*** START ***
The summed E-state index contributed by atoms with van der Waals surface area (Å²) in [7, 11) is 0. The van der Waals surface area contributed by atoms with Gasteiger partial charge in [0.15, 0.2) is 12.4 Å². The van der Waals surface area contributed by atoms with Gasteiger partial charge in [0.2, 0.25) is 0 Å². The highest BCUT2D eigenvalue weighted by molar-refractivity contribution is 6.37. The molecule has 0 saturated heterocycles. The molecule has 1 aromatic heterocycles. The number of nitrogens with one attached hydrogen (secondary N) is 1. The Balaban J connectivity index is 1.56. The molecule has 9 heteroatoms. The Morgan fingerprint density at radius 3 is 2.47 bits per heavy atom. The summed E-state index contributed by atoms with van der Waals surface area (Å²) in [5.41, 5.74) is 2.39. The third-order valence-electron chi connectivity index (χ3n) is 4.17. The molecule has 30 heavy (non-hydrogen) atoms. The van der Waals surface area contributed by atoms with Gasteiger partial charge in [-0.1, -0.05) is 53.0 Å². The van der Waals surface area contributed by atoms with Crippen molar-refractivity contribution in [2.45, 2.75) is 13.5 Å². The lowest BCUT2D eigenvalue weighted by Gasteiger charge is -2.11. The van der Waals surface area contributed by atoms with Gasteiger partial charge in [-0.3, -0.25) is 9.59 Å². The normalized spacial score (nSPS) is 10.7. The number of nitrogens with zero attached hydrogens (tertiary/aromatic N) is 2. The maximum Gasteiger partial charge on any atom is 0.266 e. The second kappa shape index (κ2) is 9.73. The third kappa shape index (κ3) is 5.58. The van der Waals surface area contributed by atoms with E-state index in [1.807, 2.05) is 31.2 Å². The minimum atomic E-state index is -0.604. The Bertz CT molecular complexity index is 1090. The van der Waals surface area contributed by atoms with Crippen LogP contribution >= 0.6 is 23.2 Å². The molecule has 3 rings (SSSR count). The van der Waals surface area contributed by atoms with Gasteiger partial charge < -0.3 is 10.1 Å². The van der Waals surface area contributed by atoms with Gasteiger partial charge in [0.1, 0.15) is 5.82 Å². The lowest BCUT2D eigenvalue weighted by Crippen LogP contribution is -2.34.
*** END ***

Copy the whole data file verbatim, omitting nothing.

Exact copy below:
The summed E-state index contributed by atoms with van der Waals surface area (Å²) in [7, 11) is 0. The van der Waals surface area contributed by atoms with Gasteiger partial charge in [0.15, 0.2) is 12.4 Å². The van der Waals surface area contributed by atoms with Gasteiger partial charge in [0.2, 0.25) is 0 Å². The highest BCUT2D eigenvalue weighted by molar-refractivity contribution is 6.37. The molecule has 0 saturated heterocycles. The molecule has 1 aromatic heterocycles. The number of nitrogens with one attached hydrogen (secondary N) is 1. The Balaban J connectivity index is 1.56. The molecule has 9 heteroatoms. The Morgan fingerprint density at radius 3 is 2.47 bits per heavy atom. The summed E-state index contributed by atoms with van der Waals surface area (Å²) in [5.41, 5.74) is 2.39. The third-order valence-electron chi connectivity index (χ3n) is 4.17. The molecule has 30 heavy (non-hydrogen) atoms. The van der Waals surface area contributed by atoms with Gasteiger partial charge in [-0.1, -0.05) is 53.0 Å². The van der Waals surface area contributed by atoms with Crippen molar-refractivity contribution in [2.45, 2.75) is 13.5 Å². The lowest BCUT2D eigenvalue weighted by Gasteiger charge is -2.11. The van der Waals surface area contributed by atoms with Gasteiger partial charge in [-0.3, -0.25) is 9.59 Å². The normalized spacial score (nSPS) is 10.7. The number of nitrogens with zero attached hydrogens (tertiary/aromatic N) is 2. The maximum Gasteiger partial charge on any atom is 0.266 e. The second kappa shape index (κ2) is 9.73. The third kappa shape index (κ3) is 5.58. The van der Waals surface area contributed by atoms with E-state index in [1.807, 2.05) is 31.2 Å². The minimum atomic E-state index is -0.604. The Bertz CT molecular complexity index is 1090. The van der Waals surface area contributed by atoms with Crippen LogP contribution >= 0.6 is 23.2 Å². The molecule has 3 rings (SSSR count). The van der Waals surface area contributed by atoms with Gasteiger partial charge < -0.3 is 10.1 Å². The van der Waals surface area contributed by atoms with Gasteiger partial charge in [0.1, 0.15) is 5.82 Å². The lowest BCUT2D eigenvalue weighted by Crippen LogP contribution is -2.34.